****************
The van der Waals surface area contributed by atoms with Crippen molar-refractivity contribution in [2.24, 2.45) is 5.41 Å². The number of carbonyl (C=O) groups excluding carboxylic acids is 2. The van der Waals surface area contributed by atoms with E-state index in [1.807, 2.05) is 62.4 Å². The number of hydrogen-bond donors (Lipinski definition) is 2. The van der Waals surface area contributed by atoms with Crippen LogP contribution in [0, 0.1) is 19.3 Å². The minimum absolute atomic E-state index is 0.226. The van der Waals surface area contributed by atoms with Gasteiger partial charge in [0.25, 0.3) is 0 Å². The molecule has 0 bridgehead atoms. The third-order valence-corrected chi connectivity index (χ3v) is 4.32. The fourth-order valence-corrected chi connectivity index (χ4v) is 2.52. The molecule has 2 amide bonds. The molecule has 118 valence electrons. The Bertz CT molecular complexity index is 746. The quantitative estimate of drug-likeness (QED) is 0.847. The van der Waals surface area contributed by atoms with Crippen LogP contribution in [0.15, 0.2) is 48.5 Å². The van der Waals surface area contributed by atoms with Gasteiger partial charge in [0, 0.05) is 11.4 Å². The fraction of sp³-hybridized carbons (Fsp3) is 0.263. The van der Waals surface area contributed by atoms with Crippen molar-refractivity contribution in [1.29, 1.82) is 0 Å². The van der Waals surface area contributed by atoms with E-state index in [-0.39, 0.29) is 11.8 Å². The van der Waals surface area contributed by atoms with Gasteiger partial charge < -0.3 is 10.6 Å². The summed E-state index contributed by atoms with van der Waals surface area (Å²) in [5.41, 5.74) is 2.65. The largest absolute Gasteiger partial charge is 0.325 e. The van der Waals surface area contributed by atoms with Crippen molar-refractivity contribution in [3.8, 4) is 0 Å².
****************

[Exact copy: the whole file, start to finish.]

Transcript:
The van der Waals surface area contributed by atoms with Crippen molar-refractivity contribution in [2.24, 2.45) is 5.41 Å². The number of carbonyl (C=O) groups excluding carboxylic acids is 2. The van der Waals surface area contributed by atoms with E-state index in [1.807, 2.05) is 62.4 Å². The number of hydrogen-bond donors (Lipinski definition) is 2. The van der Waals surface area contributed by atoms with Crippen LogP contribution in [0, 0.1) is 19.3 Å². The minimum absolute atomic E-state index is 0.226. The van der Waals surface area contributed by atoms with Gasteiger partial charge in [0.25, 0.3) is 0 Å². The molecule has 0 bridgehead atoms. The third-order valence-corrected chi connectivity index (χ3v) is 4.32. The fourth-order valence-corrected chi connectivity index (χ4v) is 2.52. The molecule has 2 amide bonds. The molecule has 118 valence electrons. The Bertz CT molecular complexity index is 746. The quantitative estimate of drug-likeness (QED) is 0.847. The van der Waals surface area contributed by atoms with Crippen LogP contribution in [0.15, 0.2) is 48.5 Å². The van der Waals surface area contributed by atoms with Gasteiger partial charge in [0, 0.05) is 11.4 Å². The fraction of sp³-hybridized carbons (Fsp3) is 0.263. The van der Waals surface area contributed by atoms with Crippen molar-refractivity contribution in [1.29, 1.82) is 0 Å². The van der Waals surface area contributed by atoms with E-state index in [-0.39, 0.29) is 11.8 Å². The van der Waals surface area contributed by atoms with Gasteiger partial charge < -0.3 is 10.6 Å². The summed E-state index contributed by atoms with van der Waals surface area (Å²) in [5.41, 5.74) is 2.65. The largest absolute Gasteiger partial charge is 0.325 e. The van der Waals surface area contributed by atoms with Crippen molar-refractivity contribution in [3.8, 4) is 0 Å².